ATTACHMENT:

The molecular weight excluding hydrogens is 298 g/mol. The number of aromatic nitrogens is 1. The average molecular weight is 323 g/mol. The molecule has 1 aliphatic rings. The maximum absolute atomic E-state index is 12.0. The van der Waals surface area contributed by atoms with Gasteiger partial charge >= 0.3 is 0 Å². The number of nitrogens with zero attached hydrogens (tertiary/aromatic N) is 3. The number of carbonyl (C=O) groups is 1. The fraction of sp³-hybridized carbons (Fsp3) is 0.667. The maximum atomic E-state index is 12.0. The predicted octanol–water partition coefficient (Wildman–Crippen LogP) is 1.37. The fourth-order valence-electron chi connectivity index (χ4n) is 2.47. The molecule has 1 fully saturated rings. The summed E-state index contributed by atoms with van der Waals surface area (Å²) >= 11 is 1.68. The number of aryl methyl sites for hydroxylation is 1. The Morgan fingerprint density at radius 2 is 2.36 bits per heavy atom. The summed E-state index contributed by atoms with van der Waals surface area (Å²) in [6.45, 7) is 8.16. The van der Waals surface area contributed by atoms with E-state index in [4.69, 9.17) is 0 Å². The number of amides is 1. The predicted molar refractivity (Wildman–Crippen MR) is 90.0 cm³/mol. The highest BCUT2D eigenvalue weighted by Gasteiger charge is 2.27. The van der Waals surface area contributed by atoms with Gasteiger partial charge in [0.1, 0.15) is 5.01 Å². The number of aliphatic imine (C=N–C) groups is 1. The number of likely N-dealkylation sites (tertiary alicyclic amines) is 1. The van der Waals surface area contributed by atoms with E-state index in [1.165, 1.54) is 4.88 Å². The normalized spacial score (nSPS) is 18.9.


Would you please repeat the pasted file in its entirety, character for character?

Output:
The molecular weight excluding hydrogens is 298 g/mol. The number of aromatic nitrogens is 1. The average molecular weight is 323 g/mol. The molecule has 1 aliphatic rings. The maximum absolute atomic E-state index is 12.0. The van der Waals surface area contributed by atoms with Gasteiger partial charge >= 0.3 is 0 Å². The number of nitrogens with zero attached hydrogens (tertiary/aromatic N) is 3. The number of carbonyl (C=O) groups is 1. The fraction of sp³-hybridized carbons (Fsp3) is 0.667. The maximum atomic E-state index is 12.0. The predicted octanol–water partition coefficient (Wildman–Crippen LogP) is 1.37. The fourth-order valence-electron chi connectivity index (χ4n) is 2.47. The molecule has 1 fully saturated rings. The summed E-state index contributed by atoms with van der Waals surface area (Å²) >= 11 is 1.68. The number of aryl methyl sites for hydroxylation is 1. The Morgan fingerprint density at radius 2 is 2.36 bits per heavy atom. The summed E-state index contributed by atoms with van der Waals surface area (Å²) in [6.45, 7) is 8.16. The van der Waals surface area contributed by atoms with E-state index in [4.69, 9.17) is 0 Å². The number of amides is 1. The predicted molar refractivity (Wildman–Crippen MR) is 90.0 cm³/mol. The highest BCUT2D eigenvalue weighted by Gasteiger charge is 2.27. The van der Waals surface area contributed by atoms with Gasteiger partial charge in [0.1, 0.15) is 5.01 Å². The number of aliphatic imine (C=N–C) groups is 1. The number of likely N-dealkylation sites (tertiary alicyclic amines) is 1. The van der Waals surface area contributed by atoms with E-state index in [1.165, 1.54) is 4.88 Å². The normalized spacial score (nSPS) is 18.9.